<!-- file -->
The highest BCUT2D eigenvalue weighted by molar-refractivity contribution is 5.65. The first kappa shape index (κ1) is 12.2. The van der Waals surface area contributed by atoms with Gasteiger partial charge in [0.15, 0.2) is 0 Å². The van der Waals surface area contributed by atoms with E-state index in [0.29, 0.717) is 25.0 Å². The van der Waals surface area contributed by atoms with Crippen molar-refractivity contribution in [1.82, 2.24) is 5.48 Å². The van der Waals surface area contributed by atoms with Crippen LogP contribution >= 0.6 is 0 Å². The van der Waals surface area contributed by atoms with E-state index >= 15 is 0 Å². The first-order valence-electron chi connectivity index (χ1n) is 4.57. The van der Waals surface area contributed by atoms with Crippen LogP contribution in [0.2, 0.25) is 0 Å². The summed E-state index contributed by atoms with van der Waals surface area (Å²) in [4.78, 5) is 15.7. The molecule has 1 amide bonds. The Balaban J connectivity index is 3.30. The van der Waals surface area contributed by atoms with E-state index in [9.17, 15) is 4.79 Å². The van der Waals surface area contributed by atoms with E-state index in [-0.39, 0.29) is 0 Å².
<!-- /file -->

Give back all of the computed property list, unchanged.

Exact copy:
The highest BCUT2D eigenvalue weighted by molar-refractivity contribution is 5.65. The first kappa shape index (κ1) is 12.2. The van der Waals surface area contributed by atoms with Gasteiger partial charge in [0.15, 0.2) is 0 Å². The van der Waals surface area contributed by atoms with E-state index in [0.29, 0.717) is 25.0 Å². The van der Waals surface area contributed by atoms with Crippen molar-refractivity contribution in [1.82, 2.24) is 5.48 Å². The van der Waals surface area contributed by atoms with Crippen LogP contribution >= 0.6 is 0 Å². The van der Waals surface area contributed by atoms with E-state index >= 15 is 0 Å². The first-order valence-electron chi connectivity index (χ1n) is 4.57. The van der Waals surface area contributed by atoms with Crippen LogP contribution in [0.2, 0.25) is 0 Å². The summed E-state index contributed by atoms with van der Waals surface area (Å²) in [4.78, 5) is 15.7. The molecule has 1 amide bonds. The Balaban J connectivity index is 3.30. The van der Waals surface area contributed by atoms with E-state index in [9.17, 15) is 4.79 Å². The van der Waals surface area contributed by atoms with E-state index in [-0.39, 0.29) is 0 Å².